Dashed dreams: Young Koreans’ leveraged investments backfire

When stock and crypto markets were hot and borrowing costs were cheap, many younger South Koreans, dabbled in leveraged investing but are now suffering.

Park Han-na

Park Han-na

The Korea Herald


A man walks past an advertisement for a bank's mortgage loan product in Seoul on Oct. 16. (Park Hae-mook/The Korea Herald)

October 27, 2022

SEOUL – When stock and crypto markets were hot and borrowing costs were cheap, many younger South Koreans, who typically had strong risk appetite but little capital to invest, dabbled in leveraged investing, known as “bittoo” in Korean.

Many of these young investors had dreamed of getting rich quick and retiring young to become a new member of “FIRE tribe” — the acronym standing for financially independent, retire early.

But many are now suffering, as markets have tanked and interest rates rise.

Among them is Jeong, who works at an IT company. He said he has quit online communities and YouTube where he used to visit daily to gather tips and information about investing.

About 90 million won ($62,700) has been wiped out from his investment in digital coins via Korea-based cryptocurrency exchanges Upbit and Bithumb. Two-thirds of that — 60 million won — was not his money, but borrowed from banks and a brokerage house.

“I should’ve quit when I lost 30 million won of my own. But I decided to invest on leverage to recover the principal and ended up losing it all,” he said. “I won’t go anywhere near stocks and coins from now on.”

A 29-year old man surnamed Kim, who started working two years ago, saw four months’ salary erased through stock investment.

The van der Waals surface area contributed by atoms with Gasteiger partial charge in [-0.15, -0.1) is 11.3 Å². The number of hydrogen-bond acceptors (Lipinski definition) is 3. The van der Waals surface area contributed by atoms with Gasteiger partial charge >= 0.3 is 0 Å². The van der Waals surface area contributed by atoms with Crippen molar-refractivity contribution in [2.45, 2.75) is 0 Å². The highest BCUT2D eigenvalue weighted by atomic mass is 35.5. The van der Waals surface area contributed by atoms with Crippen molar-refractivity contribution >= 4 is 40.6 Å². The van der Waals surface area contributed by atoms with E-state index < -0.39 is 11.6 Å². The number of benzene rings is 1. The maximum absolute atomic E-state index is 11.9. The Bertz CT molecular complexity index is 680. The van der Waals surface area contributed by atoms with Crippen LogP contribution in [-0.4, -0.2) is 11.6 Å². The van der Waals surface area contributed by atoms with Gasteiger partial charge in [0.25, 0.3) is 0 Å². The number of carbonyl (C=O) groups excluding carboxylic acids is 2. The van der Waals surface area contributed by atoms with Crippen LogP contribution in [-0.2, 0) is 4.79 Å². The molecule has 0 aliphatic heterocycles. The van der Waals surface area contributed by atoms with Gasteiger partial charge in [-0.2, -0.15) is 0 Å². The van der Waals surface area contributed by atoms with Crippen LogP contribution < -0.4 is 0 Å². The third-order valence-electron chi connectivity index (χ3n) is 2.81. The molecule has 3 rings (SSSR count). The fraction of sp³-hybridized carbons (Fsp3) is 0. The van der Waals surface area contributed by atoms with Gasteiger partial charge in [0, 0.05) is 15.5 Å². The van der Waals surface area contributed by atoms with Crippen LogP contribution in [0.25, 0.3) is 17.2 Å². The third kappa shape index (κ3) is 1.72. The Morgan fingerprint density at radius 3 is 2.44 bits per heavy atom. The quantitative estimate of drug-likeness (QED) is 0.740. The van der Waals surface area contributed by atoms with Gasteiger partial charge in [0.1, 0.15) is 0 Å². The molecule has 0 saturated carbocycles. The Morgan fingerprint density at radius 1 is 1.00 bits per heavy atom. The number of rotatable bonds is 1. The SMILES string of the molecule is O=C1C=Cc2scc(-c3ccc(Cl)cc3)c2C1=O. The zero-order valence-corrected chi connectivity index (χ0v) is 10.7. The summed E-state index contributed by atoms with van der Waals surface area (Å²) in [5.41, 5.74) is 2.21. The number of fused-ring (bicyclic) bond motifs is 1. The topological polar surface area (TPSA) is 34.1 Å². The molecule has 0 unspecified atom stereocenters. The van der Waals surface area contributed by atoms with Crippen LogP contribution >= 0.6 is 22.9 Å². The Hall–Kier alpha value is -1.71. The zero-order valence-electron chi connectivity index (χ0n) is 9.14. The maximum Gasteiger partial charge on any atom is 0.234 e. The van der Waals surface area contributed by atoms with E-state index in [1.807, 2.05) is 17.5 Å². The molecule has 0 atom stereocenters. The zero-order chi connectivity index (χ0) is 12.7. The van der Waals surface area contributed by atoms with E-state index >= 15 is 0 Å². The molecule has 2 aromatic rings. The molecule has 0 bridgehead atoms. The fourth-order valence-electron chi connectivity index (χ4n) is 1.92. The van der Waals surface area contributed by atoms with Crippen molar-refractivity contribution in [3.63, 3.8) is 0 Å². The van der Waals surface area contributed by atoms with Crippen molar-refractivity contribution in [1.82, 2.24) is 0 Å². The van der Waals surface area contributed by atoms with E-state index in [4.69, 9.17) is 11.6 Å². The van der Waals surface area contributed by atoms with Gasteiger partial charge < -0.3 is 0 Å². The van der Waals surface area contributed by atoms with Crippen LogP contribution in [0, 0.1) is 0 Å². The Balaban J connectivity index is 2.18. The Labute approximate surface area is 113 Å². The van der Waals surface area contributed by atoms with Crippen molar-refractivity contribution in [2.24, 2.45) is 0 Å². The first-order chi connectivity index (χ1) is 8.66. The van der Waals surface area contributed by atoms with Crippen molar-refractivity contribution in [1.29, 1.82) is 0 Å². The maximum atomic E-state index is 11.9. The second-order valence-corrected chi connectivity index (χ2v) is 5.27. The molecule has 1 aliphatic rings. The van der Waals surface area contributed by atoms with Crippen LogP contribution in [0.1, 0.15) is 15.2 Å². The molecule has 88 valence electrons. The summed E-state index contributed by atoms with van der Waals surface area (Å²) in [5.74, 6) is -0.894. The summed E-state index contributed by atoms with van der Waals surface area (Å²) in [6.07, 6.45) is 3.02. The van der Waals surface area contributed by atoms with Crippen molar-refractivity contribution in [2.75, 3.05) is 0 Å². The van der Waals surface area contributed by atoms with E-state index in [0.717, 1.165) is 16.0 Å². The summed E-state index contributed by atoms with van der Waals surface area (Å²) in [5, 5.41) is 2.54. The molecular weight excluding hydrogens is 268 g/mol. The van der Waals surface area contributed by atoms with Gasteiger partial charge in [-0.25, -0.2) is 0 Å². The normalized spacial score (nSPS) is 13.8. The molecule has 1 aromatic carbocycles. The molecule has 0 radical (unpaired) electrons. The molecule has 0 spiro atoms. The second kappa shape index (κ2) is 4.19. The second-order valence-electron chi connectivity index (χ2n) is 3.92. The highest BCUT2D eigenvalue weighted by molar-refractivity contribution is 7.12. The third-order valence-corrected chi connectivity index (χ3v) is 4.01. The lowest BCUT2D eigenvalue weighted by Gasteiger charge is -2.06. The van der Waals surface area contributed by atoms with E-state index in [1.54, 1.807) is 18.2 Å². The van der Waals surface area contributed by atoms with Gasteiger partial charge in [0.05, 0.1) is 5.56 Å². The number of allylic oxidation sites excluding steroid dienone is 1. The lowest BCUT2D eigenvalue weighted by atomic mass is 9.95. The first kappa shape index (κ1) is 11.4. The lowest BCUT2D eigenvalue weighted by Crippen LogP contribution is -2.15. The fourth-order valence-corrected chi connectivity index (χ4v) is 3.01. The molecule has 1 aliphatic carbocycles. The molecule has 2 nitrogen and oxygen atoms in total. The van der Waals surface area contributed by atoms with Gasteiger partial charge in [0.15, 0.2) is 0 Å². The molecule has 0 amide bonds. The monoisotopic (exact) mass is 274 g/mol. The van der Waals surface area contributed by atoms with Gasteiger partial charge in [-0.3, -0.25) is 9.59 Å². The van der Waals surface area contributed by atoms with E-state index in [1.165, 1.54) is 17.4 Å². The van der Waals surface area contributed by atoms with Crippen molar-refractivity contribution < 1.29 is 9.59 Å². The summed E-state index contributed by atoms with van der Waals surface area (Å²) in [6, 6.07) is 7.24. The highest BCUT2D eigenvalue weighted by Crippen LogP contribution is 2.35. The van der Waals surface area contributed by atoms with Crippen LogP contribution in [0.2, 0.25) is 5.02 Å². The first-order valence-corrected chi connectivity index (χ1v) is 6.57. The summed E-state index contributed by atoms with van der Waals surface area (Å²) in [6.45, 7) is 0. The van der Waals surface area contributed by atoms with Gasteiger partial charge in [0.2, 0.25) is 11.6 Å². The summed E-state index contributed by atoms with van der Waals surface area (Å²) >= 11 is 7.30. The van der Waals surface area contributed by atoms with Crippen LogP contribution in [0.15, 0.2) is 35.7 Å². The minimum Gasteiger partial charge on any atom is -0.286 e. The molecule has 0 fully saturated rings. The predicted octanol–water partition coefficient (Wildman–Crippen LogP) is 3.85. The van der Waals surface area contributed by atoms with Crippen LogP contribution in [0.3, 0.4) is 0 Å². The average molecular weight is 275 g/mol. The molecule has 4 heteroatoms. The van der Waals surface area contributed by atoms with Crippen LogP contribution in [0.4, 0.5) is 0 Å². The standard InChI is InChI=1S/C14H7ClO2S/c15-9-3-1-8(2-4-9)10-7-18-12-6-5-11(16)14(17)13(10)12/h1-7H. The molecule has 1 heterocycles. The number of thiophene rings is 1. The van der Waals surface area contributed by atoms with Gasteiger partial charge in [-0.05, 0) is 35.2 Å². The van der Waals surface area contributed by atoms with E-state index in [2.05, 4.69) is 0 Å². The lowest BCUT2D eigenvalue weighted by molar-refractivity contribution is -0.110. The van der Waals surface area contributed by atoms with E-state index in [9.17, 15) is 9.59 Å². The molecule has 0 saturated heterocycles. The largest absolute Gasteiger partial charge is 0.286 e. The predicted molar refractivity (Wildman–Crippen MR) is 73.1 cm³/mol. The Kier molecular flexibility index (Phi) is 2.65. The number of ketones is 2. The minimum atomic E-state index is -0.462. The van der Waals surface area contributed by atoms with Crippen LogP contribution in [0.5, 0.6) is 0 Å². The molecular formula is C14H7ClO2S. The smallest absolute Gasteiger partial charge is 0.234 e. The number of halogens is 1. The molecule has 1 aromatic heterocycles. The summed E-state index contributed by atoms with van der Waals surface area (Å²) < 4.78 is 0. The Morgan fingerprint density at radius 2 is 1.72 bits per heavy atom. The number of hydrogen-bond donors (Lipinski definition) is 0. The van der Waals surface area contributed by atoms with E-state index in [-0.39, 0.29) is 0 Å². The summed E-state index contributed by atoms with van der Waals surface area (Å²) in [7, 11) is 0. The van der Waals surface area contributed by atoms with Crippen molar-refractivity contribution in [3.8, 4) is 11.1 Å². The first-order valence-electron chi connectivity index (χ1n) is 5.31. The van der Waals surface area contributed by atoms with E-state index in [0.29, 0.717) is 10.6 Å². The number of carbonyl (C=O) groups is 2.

The biggest loss came from a leveraged exchange-traded fund on US technology stocks, which plummeted 83.31 percent since he started investing in the product in mid-2021.

“It was time for me to think about investment because my salary almost remains flat and hosing prices hike and I’m reaching the age of getting married,” he said.

The country’s benchmark Kospi has tumbled.

After topping 3296.17 points on Aug. 5 last year, the index shed 32.8 percent to end at 2,213.12 points Friday. Retail investors in their 20s and 30s account for 41 percent of the total number of people investing in Kospi, according to the Korea Securities Depository.

Data shows that more young investors were drawn to the “bittoo” strategy over the past years.

At the end of 2020, there were 319,232 stock investors under the age of 30 who took out securities-related loans from more than three financial institutions. As of June this year, that number has grown 21 percent to stand at 387,021, according to data from the Financial Supervisory Service.

During the same period, other age groups reported an average 5 percent increase, showing the disproportionate popularity of “bittoo” among youth in 2021, when the prices of equities and digital coins soared.

The situation is even worse in the more volatile cryptocurrency markets.

The price of Bitcoin is at 27,720,000 won as of 2 p.m. Tuesday, down 63.5 percent from 75,988,000 won on Nov. 12.

As young traders’ heavy losses from digital coins became a social issue, the South Korean government came up with a debt relief plan for them.

Part of a large bailout program for vulnerable groups, it allows indebted persons under the age of 35 to receive a reduction of up to 50 percent in interest payments, and provides for a debt maturity extension of up to 3 years during which an interest rate of 3.2 percent will apply.

In a similar support measure for indebted youth, the Seoul Bankruptcy Court gives special consideration to debts stemming from investment in stocks and digital coins.

“From July 1, when applying for personal bankruptcy, losses incurred by investing in virtual currency (cryptocurrency) or stocks will not be included in the repayment amount that the debtor will have to repay in the future,” it said.

According to the court, bankruptcy filings by 20-somethings increased from an average of 245 cases per month in the first half of 2022 to 322 cases in July and 315 cases in August. The proportion of people in their 20s was 19.6 percent of the total number of bankruptcy applications. This is a sharp increase from 10.7 percent in 2020.

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